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Strategic Directions | Feature

Self-Directed Learning: Exploring the Digital Opportunity

A Q&A with Gardner Campbell

Following up on a Q&A article published two weeks ago, about how institutions can be informed by their digital opportunities, futurist, highly regarded education thought leader, and Virginia Commonwealth University associate professor of English W. Gardner Campbell considers why we should explore our digital opportunities for self-directed learning. [Photo, below: Students examine 3D printing technologies at a Makerspace expo at VCU. Courtesy Gardner Campbell.]

"What does a learner need to pursue in any given course of study, and who determines that? The specific challenge to formal learning is finding ways to develop a richer sense of these needs within the learners themselves — this is essential for what we call self-directed learning.”  — Gardner Campbell

Mary Grush: Long term, will self-directed learning play an increasing role in student learning? Will self-directed learning programs eventually lessen the role of the institution, the curriculum, or the faculty in the direction of student learning?

Gardner Campbell: First, I do think that there needs to be an emphatic role for self-directed learning.

There will always be an impulse toward self-directed learning, and part of my job as a teacher is to amplify, and make even more effective, the students' disposition toward it, as well as point them toward more opportunities for self-directed learning.

But then we come to the second part of my answer, which is that while self-directed learning may establish a kind of ecosystem of its own, it's not an ecosystem in which learning will necessarily live up to its potential. And it's not an ecosystem that will necessarily bring forward considerations of what it means to be an individual in a community, who works for the common good.

So at some point, self-directed learning, which is now an absolutely vital concept in higher learning, has to be considered as part of a larger conceptual framework. The larger framework incorporates the institution, the curriculum, and the faculty that you asked about.

That larger framework should stress the role of expert-directed study and expert-facilitated encounters, especially in opportunities for self-directed learning.

Grush: How much impact might that have? Will this be significantly different from what we've been seeing for years? Or will self-directed learning and these new, expert-facilitated encounters you talk about allow us to "reinvent the university"? Will this type of framework help bring about the fundamental changes we keep hearing about in discussions of higher learning?

Campbell: Yes, at least in one sense: Students will have to be in touch with many different experts, especially those who disagree with each other. That's what will allow us to "re-invent the university". This is more radical and dramatic, I think, than it sounds on the surface — ultimately something very different from what we have today.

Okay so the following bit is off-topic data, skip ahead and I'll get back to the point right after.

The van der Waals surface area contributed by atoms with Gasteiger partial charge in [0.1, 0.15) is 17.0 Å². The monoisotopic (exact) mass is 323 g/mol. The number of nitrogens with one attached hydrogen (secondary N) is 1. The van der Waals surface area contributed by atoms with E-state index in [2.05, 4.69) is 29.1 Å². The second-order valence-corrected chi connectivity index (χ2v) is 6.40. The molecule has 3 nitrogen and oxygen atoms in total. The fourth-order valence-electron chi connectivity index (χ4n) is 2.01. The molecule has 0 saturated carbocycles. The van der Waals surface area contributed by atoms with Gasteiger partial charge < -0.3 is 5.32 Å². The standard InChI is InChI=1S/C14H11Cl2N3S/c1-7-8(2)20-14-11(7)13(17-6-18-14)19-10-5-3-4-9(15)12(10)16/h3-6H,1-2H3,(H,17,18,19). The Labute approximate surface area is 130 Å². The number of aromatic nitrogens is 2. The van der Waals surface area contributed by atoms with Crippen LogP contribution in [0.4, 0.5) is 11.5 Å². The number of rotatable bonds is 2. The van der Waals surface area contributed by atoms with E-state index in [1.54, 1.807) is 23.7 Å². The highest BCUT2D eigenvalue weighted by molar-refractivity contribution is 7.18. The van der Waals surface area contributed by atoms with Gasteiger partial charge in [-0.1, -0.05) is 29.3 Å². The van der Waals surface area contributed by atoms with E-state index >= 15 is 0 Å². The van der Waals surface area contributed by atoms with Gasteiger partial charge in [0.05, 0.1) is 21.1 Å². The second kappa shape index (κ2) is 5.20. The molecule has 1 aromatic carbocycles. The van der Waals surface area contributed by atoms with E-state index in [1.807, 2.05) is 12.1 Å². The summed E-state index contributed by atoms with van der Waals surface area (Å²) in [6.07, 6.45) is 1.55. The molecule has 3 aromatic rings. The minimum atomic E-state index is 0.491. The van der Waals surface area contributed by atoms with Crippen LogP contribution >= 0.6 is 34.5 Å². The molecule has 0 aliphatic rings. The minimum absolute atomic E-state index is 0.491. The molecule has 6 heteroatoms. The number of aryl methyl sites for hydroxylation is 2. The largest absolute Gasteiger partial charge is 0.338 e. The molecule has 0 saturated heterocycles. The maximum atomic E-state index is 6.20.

Grush: But is it going to be difficult for institutions to focus on that? Won't they just tend to support traditional, established teacher-learner models?

Campbell: The university, which already has become what Clark Kerr calls the "multiversity", may at first find it difficult to keep a focus on this core, essential activity of bringing learners into contact with a wide variety of experts who can offer different modes of learning experiences. You'd be right to ask: How will the institution facilitate a sense of just how big the world is and what the opportunities might be for learners to pursue?

This is one place where an exploration of our digital opportunities is badly needed.

Grush: What about the notion of rigor? Does there need to be some kind of balance between the learner's perception of what they need to pursue and the guidance of the institution and the faculty?

Campbell: That's a good question, but the answer may still be need to be drawn from the learner: What does a learner need to pursue in any given course of study, and who determines that? The specific challenge to formal learning is finding ways to develop a richer sense of these needs within the learners themselves — this is essential for what we call self-directed learning.

The learner, upon entering what we have as our classic four-year undergraduate program, may have some sense of what he or she needs, but that sense will probably be incomplete. It will usually be undeveloped, but if the environment fosters a sense of curiosity and intellectual excitement, there will be a kind of awakening for the student. And that light-bulb moment in itself is an important part of the adventure of the college experience.

The bottom line: Expert-directed study and expert-facilitated encounters will be a crucial part of the conceptual framework in which we find self-directed learning.

Grush: Don't most students already have that awakening you just spoke of, when they begin their college careers?

Campbell: Yes, of course, in many cases. In my own case, it was a primary part of the experience: being awakened to needs and desires that, at that point in my intellectual progress, I had no idea about. Before I entered the college environment, there was no way for me to encounter all this… where else would I find a place where all of these areas of expertise would be gathered together for me to experience? It is something that is uniquely valuable and present in a college or a university. The challenge now is to include rich digital opportunities within that awakening, and to make that light-bulb moment of essential insight available to every student in higher learning, not just those lucky enough to attend the most prestigious universities.  

Grush: It's really not a simple task to offer a self-directed learning program, is it?